Available now: Understand Colon Cancer in 60 Minutes; Understand Brain Glioma in 60 Minutes. Both can be found at the Apple Ibooks store. Coming Soon for iPad: Understand Breast Cancer in 60 Minutes; Understand Colon Cancer in 60 Minute; Understand Colon Cancer in 60 Minutes; Understand Brain Glioma in 60 Minutes. Thank you.

Reference: http://www.telegraph.co.uk/journalists/laura-donnelly/10856597/Dieting-may-reduce-chance-of-cancer-spread.html#source=refresh:

For Oral Health, Have a Tea Party

green tea cup and plants

Epidemiological studies evaluating the association of tea consumption and the risk of oral cancer risk have produced inconsistent results. Thus, the authors of a recent study conducted a meta-analysis (study of studies) to assess the relationship between tea consumption and oral cancer risk.

METHODS: Pertinent studies were identified by a search in PubMed, Web of Knowledge and Wan Fang Med Online. The fixed or random effect model was used based on heterogeneity test. Publication bias was estimated using Egger’s regression asymmetry test.

RESULTS: 14 articles with 19 studies comprising 4675 oral cancer cases were included in this meta-analysis. The relative risk (95% confidence interval) of oral cancer for the highest versus the lowest category of tea consumption was 0.853 (0.779-0.934), and the association was significant between oral cancer risk and green tea consumption [0.798 (0.673-0.947)] but not in the black tea consumption [0.953 (0.792-1.146)]. [This implies that you can reduce the risk by about 1/5th if you consume green tea.]

TAKE-AWAY MESSAGE: Tea consumption may have a protective effect on oral cancer, especially green tea consumption. Previous studies suggested that coffee may lower the risk of cancer of the mouth region, but now we know green tea may work, too! Obviously, more research is needed, but the link seems logical. I’m Dr. Michael Hunter.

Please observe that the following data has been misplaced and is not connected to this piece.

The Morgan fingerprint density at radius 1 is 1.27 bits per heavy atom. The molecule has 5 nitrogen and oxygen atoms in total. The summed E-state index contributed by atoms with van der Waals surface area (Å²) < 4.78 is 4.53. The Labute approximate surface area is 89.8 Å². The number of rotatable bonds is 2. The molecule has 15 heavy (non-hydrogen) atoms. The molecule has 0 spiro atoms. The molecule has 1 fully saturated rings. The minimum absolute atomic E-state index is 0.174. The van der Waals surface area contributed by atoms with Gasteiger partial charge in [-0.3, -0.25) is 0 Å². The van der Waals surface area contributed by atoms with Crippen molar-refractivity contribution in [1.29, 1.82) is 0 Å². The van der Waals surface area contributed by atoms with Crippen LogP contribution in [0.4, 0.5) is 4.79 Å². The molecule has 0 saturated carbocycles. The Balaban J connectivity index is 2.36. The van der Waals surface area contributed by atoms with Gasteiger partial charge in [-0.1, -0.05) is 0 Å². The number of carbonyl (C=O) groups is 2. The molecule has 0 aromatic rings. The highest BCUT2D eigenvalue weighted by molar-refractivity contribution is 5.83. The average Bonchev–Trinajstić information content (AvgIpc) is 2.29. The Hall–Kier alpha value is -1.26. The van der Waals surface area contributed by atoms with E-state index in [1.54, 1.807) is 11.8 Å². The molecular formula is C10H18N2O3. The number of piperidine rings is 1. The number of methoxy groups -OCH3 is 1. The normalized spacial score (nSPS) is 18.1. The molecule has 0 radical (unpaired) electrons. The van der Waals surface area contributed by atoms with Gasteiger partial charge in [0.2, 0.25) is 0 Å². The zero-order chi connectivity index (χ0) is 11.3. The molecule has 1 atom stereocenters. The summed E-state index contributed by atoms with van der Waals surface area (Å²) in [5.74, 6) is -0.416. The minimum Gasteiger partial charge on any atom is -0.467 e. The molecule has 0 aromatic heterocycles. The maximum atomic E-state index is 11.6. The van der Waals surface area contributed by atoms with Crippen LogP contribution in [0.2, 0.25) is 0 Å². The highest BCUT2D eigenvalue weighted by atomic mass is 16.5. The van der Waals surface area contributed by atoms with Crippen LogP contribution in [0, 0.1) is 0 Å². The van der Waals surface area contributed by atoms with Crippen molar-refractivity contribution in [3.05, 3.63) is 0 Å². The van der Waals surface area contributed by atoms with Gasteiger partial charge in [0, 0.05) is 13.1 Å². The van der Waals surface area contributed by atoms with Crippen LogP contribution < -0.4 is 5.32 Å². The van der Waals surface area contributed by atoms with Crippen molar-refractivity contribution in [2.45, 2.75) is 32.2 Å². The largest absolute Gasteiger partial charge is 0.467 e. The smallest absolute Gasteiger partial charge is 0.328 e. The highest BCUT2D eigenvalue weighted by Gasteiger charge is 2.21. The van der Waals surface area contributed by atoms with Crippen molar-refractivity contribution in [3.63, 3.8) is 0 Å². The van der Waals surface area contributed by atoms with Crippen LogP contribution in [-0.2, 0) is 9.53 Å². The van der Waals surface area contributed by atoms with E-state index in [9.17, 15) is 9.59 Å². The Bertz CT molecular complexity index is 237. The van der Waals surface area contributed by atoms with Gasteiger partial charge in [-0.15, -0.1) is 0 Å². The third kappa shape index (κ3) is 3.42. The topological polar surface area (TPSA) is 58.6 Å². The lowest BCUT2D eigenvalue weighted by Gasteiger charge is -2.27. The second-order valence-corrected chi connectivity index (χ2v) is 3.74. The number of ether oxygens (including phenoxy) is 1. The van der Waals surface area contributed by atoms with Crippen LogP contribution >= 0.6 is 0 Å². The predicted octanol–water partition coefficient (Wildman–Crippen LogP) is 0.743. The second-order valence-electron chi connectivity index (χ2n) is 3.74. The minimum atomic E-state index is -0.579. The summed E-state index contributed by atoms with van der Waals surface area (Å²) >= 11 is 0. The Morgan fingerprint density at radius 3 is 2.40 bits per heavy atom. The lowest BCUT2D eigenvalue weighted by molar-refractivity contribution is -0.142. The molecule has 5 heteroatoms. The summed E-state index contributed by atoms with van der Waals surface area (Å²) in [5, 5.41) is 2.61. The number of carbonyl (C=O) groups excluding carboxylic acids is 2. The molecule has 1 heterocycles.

The small print: The material presented herein is informational only, and is not designed to provide specific guidance for an individual. Please check with a valued health care provider with any questions or concerns. As for me, I am a Harvard- , Yale- and UPenn-educated radiation oncologist, and I practice in the Seattle, WA (USA) area. I feel genuinely privileged to be able to share with you. If you enjoyed today’s offering, please consider clicking the follow button at the bottom of this page.

Available now: Understand Colon Cancer in 60 Minutes; Understand Brain Glioma in 60 Minutes. Both can be found at the Apple Ibooks store. Coming Soon for iPad:  Understand Breast Cancer in 60 Minutes; Understand Colon Cancer in 60 Minute; Understand Colon Cancer in 60 Minutes; Understand Brain Glioma in 60 Minutes. Thank you.

Reference: Oral Oncol. 2014 Jan 2. pii: S1368-8375(13)00802-6. doi: 10.1016/j.oraloncology.2013.12.014. [Epub ahead of print]

Do Antioxidants Promote Lung Cancer?

vitamin E antioxidants

A decades-old medical mystery – why antioxidants such as vitamin E and beta carotene seemed to accelerate the growth of early lung tumors in high-risk populations such as smokers, rather than protect them from cancer, as theory suggests – may have been solved, according to new research.